Wed August 21, 2013
Religious Leaders Speak Out Against Anti-Semitic Signs Found In Algoma
Religious leaders from across northeastern Wisconsin are speaking out against anti-Semitic signs that appeared late last month.
They say the signs weren't just an attack on Jewish people, but on the entire community.
The Algoma police department is working with the FBI to investigate the signs that appeared on the night of July 30.
Sixty church communities have signed an open letter decrying the anti-Jewish signs that cropped up in Algoma before they were removed by the police. Besides several of the state's synagogues, the denominations include Catholics, Presbyterians, Baptists, Episcopalians, and Methodists.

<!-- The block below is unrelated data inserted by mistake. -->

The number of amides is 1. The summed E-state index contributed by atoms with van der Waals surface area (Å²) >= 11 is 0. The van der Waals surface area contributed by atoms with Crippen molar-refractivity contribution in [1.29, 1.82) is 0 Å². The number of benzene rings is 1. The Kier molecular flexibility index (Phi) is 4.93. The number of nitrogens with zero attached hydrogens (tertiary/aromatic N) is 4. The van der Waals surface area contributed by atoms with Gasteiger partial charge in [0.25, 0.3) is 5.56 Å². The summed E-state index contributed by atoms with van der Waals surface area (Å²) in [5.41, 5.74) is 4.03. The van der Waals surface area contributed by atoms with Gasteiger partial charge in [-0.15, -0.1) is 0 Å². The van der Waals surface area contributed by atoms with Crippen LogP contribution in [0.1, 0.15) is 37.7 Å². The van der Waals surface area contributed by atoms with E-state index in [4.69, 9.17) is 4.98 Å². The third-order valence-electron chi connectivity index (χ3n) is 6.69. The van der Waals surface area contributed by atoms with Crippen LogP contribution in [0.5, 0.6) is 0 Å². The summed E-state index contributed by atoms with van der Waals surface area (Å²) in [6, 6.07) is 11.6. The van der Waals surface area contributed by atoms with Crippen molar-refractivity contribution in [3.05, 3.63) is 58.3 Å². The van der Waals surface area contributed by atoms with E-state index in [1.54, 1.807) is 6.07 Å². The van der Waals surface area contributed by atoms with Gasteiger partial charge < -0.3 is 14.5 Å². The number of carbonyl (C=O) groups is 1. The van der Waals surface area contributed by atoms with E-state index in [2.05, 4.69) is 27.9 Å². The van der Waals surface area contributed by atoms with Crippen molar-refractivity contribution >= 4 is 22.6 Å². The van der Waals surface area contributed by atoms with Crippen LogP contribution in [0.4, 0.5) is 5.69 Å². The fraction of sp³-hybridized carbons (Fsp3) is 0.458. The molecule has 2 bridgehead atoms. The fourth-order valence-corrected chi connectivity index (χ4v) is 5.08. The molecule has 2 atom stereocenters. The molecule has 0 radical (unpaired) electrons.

Rabbi Shaina Bacharach is with the Cnesses Israel in Green Bay. She says she is encouraged by the inter-denominational support and hopes authorities catch the person or persons who put the signs up around the small northeastern Wisconsin town. 'I'd like to see them arrested. I'd like to see people of faith know that we don't do this.“
Bacharach says signs included crude swastikas, and said things like “Kill the Jews.” She says they fall under the federal definition of a “hate crime.”
“That's the kind of sight that most of us don't see,” says Bacharach. “It does take you back to Nazi Germany.“
The bishop of Green Bay's Catholic Diocese David Ricken signed the open letter, and calls the signs “hurtful” and “offensive.” He says he stands with the area's Jewish community in condemning the signs.